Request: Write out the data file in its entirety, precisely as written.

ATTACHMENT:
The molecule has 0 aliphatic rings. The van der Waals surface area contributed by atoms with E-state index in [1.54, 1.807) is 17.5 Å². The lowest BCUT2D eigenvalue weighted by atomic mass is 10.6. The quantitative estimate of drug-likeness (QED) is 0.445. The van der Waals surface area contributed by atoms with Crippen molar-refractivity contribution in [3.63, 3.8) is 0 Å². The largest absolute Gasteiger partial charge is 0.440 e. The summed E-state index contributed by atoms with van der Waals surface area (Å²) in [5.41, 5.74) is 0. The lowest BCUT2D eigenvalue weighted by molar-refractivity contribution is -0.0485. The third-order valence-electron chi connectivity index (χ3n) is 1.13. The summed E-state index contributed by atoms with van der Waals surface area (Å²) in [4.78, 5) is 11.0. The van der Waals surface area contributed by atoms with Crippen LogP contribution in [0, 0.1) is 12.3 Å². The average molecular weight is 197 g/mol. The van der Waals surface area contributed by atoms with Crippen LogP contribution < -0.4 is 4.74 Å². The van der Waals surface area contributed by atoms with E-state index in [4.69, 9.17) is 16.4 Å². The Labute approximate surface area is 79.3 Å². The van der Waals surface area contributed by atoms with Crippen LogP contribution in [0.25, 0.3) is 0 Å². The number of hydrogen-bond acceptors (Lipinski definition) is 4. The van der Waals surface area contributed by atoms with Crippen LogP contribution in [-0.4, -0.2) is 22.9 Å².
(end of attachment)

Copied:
The molecule has 0 aliphatic rings. The van der Waals surface area contributed by atoms with E-state index in [1.54, 1.807) is 17.5 Å². The lowest BCUT2D eigenvalue weighted by atomic mass is 10.6. The quantitative estimate of drug-likeness (QED) is 0.445. The van der Waals surface area contributed by atoms with Crippen molar-refractivity contribution in [3.63, 3.8) is 0 Å². The largest absolute Gasteiger partial charge is 0.440 e. The summed E-state index contributed by atoms with van der Waals surface area (Å²) in [5.41, 5.74) is 0. The lowest BCUT2D eigenvalue weighted by molar-refractivity contribution is -0.0485. The third-order valence-electron chi connectivity index (χ3n) is 1.13. The summed E-state index contributed by atoms with van der Waals surface area (Å²) in [4.78, 5) is 11.0. The van der Waals surface area contributed by atoms with Crippen LogP contribution in [0, 0.1) is 12.3 Å². The average molecular weight is 197 g/mol. The van der Waals surface area contributed by atoms with Crippen LogP contribution < -0.4 is 4.74 Å². The van der Waals surface area contributed by atoms with E-state index in [4.69, 9.17) is 16.4 Å². The Labute approximate surface area is 79.3 Å². The van der Waals surface area contributed by atoms with Crippen LogP contribution in [0.25, 0.3) is 0 Å². The number of hydrogen-bond acceptors (Lipinski definition) is 4. The van der Waals surface area contributed by atoms with Crippen LogP contribution in [-0.4, -0.2) is 22.9 Å².